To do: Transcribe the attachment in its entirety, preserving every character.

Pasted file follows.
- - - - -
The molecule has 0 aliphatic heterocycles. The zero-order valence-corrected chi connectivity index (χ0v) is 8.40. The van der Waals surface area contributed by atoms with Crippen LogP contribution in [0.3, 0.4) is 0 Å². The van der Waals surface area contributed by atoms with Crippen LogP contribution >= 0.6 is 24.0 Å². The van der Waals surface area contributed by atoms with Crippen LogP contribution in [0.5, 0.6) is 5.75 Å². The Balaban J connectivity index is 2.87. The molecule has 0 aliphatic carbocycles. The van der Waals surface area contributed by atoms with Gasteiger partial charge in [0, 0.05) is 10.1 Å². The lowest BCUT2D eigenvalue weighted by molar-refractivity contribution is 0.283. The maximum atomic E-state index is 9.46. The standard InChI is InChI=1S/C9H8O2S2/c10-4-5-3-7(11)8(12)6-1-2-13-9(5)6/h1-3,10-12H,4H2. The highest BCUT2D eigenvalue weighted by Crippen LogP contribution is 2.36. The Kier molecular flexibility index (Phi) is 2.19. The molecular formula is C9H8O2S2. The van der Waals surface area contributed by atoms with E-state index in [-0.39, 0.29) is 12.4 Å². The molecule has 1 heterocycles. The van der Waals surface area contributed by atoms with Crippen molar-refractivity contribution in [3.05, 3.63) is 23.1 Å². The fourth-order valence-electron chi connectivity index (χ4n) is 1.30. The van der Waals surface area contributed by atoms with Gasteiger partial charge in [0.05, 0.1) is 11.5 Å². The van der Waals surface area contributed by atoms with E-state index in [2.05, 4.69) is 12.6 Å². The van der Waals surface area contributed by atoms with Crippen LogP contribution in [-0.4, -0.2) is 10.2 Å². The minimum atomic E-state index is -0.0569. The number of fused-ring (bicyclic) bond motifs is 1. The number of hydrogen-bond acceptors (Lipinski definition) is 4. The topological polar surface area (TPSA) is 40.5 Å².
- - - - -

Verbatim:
The molecule has 0 aliphatic heterocycles. The zero-order valence-corrected chi connectivity index (χ0v) is 8.40. The van der Waals surface area contributed by atoms with Crippen LogP contribution in [0.3, 0.4) is 0 Å². The van der Waals surface area contributed by atoms with Crippen LogP contribution >= 0.6 is 24.0 Å². The van der Waals surface area contributed by atoms with Crippen LogP contribution in [0.5, 0.6) is 5.75 Å². The Balaban J connectivity index is 2.87. The molecule has 0 aliphatic carbocycles. The van der Waals surface area contributed by atoms with Gasteiger partial charge in [0, 0.05) is 10.1 Å². The lowest BCUT2D eigenvalue weighted by molar-refractivity contribution is 0.283. The maximum atomic E-state index is 9.46. The standard InChI is InChI=1S/C9H8O2S2/c10-4-5-3-7(11)8(12)6-1-2-13-9(5)6/h1-3,10-12H,4H2. The highest BCUT2D eigenvalue weighted by Crippen LogP contribution is 2.36. The Kier molecular flexibility index (Phi) is 2.19. The molecular formula is C9H8O2S2. The van der Waals surface area contributed by atoms with E-state index in [-0.39, 0.29) is 12.4 Å². The molecule has 1 heterocycles. The van der Waals surface area contributed by atoms with Crippen molar-refractivity contribution in [3.05, 3.63) is 23.1 Å². The fourth-order valence-electron chi connectivity index (χ4n) is 1.30. The van der Waals surface area contributed by atoms with Gasteiger partial charge in [0.05, 0.1) is 11.5 Å². The van der Waals surface area contributed by atoms with E-state index in [2.05, 4.69) is 12.6 Å². The van der Waals surface area contributed by atoms with Crippen LogP contribution in [-0.4, -0.2) is 10.2 Å². The minimum atomic E-state index is -0.0569. The number of fused-ring (bicyclic) bond motifs is 1. The number of hydrogen-bond acceptors (Lipinski definition) is 4. The topological polar surface area (TPSA) is 40.5 Å².